They were FAR worse than the hippies, they were vicious killers. In the film, led by Simon, they try to get Jesus to champion their movement, telling him to "add just a touch of HATE at ROME, and “you’ll get the power and the glory forever and ever and ever !!” ---- and Jesus rebukes them firmly for it, wanting nothing to do with such a thing (POOR JERUSALEM). Though staged wildly, this part is straight out of the Gospels: The crowds tried to grab Jesus and forcibly make him King, scripture says, just as the Zealots do in this scene, and scripture says that Jesus would have none of it, and hid himself from them, departing from their midst.

I love THE TRIAL BEFORE PILATE in this film (Barry Dennen is wonderful as the effete Pontius Pilate who, though wimpy on the surface, clearly but subtly reveals a nasty, beneath the surface VERY sadistic personality.

SUPERSTAR is shot interestingly. As the song starts, Christ transforms from clad in his tattered plain robe with blood-streaked back, into an almost transfigured and glorious figure in a glowing white gown, quite majestic looking. I love that image of him.
The ghost of Judas descends, like the devil falling from heaven, in the presence of glowing light. When he emerges with the showgirls, they emerge from tunnels that are glowing in a fiery hot red/orange color. Some have asked, so what’s the director trying to
say?? That Hell is somehow like Vegas ??? Nah. But the fiery hell image of those tunnels is, I believe, deliberate on director Norman Jewison’s part. Judas is, after all, an antichrist figure, and the song, Superstar, is sung by Jesus’s skeptics with intermittent scenes of Jesus, followed by his grieving disciples, carrying the cross up the hill. While the showgirls/skeptics are asking challenging questions, Judas, by contrast, has a look of almost raging hatred in his eyes as he questions his former friend with sometimes very sarcastic questions. (( Carl Anderson is terrific as this utterly-unloveable character. He died of Leukemia just a few years ago. He was incredibly talented as a singer and as an actor )).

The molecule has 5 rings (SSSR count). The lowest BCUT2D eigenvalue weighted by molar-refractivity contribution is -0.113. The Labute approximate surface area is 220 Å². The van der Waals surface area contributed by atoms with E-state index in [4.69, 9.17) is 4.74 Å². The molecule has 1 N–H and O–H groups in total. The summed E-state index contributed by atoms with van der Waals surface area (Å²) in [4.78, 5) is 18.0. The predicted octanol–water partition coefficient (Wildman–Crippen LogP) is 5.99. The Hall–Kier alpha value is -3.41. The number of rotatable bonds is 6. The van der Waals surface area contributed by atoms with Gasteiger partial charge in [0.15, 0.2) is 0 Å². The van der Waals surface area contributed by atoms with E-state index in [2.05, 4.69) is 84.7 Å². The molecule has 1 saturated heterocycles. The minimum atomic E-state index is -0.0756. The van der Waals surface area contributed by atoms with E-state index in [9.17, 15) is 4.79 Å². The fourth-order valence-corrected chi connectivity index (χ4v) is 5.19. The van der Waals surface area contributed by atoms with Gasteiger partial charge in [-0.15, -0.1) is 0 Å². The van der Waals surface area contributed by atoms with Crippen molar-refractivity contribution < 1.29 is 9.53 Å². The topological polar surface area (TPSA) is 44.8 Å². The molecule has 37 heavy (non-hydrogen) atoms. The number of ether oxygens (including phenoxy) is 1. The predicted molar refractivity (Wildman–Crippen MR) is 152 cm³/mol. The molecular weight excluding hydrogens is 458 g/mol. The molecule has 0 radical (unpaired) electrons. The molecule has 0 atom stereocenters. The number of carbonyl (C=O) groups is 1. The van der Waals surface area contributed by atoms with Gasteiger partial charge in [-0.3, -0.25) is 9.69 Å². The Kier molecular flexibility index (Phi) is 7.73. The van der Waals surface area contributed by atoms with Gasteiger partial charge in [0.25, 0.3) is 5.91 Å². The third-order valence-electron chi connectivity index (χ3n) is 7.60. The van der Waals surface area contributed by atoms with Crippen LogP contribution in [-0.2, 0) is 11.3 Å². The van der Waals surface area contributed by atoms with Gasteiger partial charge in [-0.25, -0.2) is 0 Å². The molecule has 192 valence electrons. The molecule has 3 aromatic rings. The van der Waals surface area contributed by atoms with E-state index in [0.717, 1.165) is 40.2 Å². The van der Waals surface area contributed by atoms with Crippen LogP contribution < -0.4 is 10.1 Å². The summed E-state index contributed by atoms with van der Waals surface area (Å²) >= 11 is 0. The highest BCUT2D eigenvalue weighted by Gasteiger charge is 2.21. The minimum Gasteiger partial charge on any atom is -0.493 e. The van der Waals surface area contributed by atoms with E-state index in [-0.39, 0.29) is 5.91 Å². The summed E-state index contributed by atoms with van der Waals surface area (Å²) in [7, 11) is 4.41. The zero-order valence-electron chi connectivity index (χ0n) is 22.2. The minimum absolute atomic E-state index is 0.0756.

All in all, the film version was not bad for an attempt to do something VERY difficult, namely translate THAT particular musical from stage, where it works well if done right,
to the Big Screen. Norman Jewison, in his direction, also showed a surprisingly large degree of respect for the person of Christ himself, especially as he is a jewish man who does not believe in Jesus’s messianic claim.

Jesus Christ Superstar is far from perfect theologically or scripturally,
but it is one heck of an innovative and creative musical version of the passion week,
and the music is very good.

Simon Zealotes is one of my favorite songs & numbers from the film. My wife and kids aren’t nuts about too many religious movies but this is one we watch fairly regularly, and we listen to the soundtrack in the car quite often.

Couple more things–

It was kinda strange, but I really liked the anachronistic air about the movie: the tanks, the helmets, the bus, etc. There was one thing that I just heard about the end of the movie. You know the shepherd walking across the screen in the sunset? I thought Jewison had meant to include him in the shot. He didn’t! It was serendipitous! When he saw the shot, he kept it in.

:extrahappy:

BTW, I didn’t know that Carl A. had died: Eternal rest grant unto him, O Lord. And let perpetual light shine upon him. Amen.

:gopray:

Hi, NeedsMercy.
I too always wondered whether, as the cross is silhoutted against the sunset,
it was intentional of Jewison to have had a shepherd, leading a flock of sheep, walking
across the ground at the foot of the cross. I assumed he had deliberately written it into the story and shot it deliberately. It IS a surprise to learn that it happened accidentally and he decided to leave it in, because that really seems almost providential.